2018-10-11 / Around Town

Keira Knightley Shines as ‘Colette’

FILM REVIEW
By Loren King


Keira Knightley, Wash Westmoreland and Eleanor Tomlinson in “Colette,” now at the Jane Pickens theatre. Keira Knightley, Wash Westmoreland and Eleanor Tomlinson in “Colette,” now at the Jane Pickens theatre. This handsome, engaging period drama could be a Masterpiece production, but it’s gorgeous on the big screen, which is where it should be seen.

“Colette,” which stars Keira Knightley, portrays the early life of famed French writer Sidonie-Gabrielle Colette. It’s both historically accurate and surprisingly in tune with this precise cultural moment as we see a 19th century woman taking great risks both as a creative artist and in claiming her own agency.

Knightley is terrific as Colette, maturing from a free-spirited girl in the provinces to a gorgeously dressed, party-going Parisian wife to a celebrated author.

The story begins in the modest village of Saint-Sauveur-en-Puisaye, with Colette’s parents (Fiona Shaw and Robert Pugh) pleased that their daughter has caught the eye of the much older Henry Gauthier-Viallars (Dominic West), known as “Willy,” his nom-deplume. But as “Gaby” finds out after she marries him, Willy actually does very little writing. Instead, he pays (or avoids paying) talented writers to do it for him, publishing their work as his own.


Loren King is an arts and entertainment writer whose work appears regularly in The Boston Globe and other publications. Loren King is an arts and entertainment writer whose work appears regularly in The Boston Globe and other publications. The free-spending Willy forces his wife to write in order to make money. Reluctantly, she pens the autobiographical tale of a bright and sensual teen girl, “Claudine,” which her husband initially rejects as “too feminine.” But once it is published, it becomes a literary sensation, bringing Willy, the fake author, the fame and fortune he craves. He pushes his wife, now calling herself simply Colette, to write three “Claudine” sequels, which she does with growing confidence in her own talent.

West manages to bring charm to the controlling, libertine Willy, despite the fact that he steals Colette’s work, telling her that women writers don’t sell and she should be happy they’re living so well. He also cheats on her and encourages her own sexual exploration: the two share the same lover, a rich American from the South named Georgie (Eleanor Tomlinson), which ends in a power struggle for one of Colette’s most personal novels.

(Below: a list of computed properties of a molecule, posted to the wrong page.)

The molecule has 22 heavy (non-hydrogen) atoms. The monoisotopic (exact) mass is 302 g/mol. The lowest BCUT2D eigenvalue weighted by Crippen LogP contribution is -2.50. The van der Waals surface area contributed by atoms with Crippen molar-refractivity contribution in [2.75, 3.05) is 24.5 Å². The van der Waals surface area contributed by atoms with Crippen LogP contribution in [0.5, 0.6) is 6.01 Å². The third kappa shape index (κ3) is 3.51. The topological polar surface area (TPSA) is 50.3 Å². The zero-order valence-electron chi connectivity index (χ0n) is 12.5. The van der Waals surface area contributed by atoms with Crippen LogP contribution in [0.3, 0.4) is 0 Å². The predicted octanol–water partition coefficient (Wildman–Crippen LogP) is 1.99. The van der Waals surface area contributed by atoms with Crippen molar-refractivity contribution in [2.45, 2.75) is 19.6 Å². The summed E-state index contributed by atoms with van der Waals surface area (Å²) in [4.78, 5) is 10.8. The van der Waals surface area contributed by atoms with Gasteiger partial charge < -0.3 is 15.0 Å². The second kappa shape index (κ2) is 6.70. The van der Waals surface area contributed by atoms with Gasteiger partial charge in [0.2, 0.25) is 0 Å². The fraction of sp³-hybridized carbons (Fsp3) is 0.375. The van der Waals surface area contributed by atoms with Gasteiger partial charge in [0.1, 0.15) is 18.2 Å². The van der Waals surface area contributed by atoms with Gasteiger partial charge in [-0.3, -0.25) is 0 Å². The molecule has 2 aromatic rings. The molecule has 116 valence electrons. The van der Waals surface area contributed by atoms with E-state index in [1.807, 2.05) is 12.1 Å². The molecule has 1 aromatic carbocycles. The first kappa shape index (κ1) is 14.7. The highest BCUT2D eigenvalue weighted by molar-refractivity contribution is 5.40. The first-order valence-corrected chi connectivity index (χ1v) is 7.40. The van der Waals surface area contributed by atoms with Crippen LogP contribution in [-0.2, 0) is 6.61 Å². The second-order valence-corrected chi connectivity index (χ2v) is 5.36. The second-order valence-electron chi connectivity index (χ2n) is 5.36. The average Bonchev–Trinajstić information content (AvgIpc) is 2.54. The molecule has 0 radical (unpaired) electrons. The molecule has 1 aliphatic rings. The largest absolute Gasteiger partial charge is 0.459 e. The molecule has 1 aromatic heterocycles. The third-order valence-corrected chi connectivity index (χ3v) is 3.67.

But it’s not until Colette begins to demand that she write under her own name that the film gains urgency and relevance. Wanting to make her own artistic mark, Colette begins performing in Paris music halls, sharing the stage as well as the bed of the trouser-wearing aristocrat Missy (Denise Gough). During an avant-garde stage production, Colette and Missy kiss onstage, triggering a near-riot that forces the show to close and results in scandal, though they continue their relationship with Colette breaking from Willy and signing her own name to her books.

Knightley and West generate spark and bring nuance to Colette and Willy’s relationship, once you get used to hearing crisp British accents coming from the lips of famous French characters. We see Colette putting fountain pen to page and writing in lovely cursive French, but “Colette” grapples with the same problem all movies about writers face, which is how to wring drama from furious scribbling or a pained stare at a blank page. Knightley is radiant and convincing as Colette, whether struggling to pen her prose or strutting in a man’s suit with her stylishly bobbed hair.

“Colette” is directed by Wash Westmoreland (“Still Alice”), who worked for many years with his late husband and collaborator Richard Glatzer (he died in 2015) to bring this film to the screen.

We learn more about Colette as the credits roll, and it makes one wish the film gave us more of her rich and eventful life, which ended in 1954 when she was 81. There would be some 30 novels, other lovers and husbands, and international acclaim for her literary accomplishments.

“Colette” is an engaging look at the artist’s early years, but it can’t begin to tell the whole story of such a complex visionary and a woman way ahead of her time.

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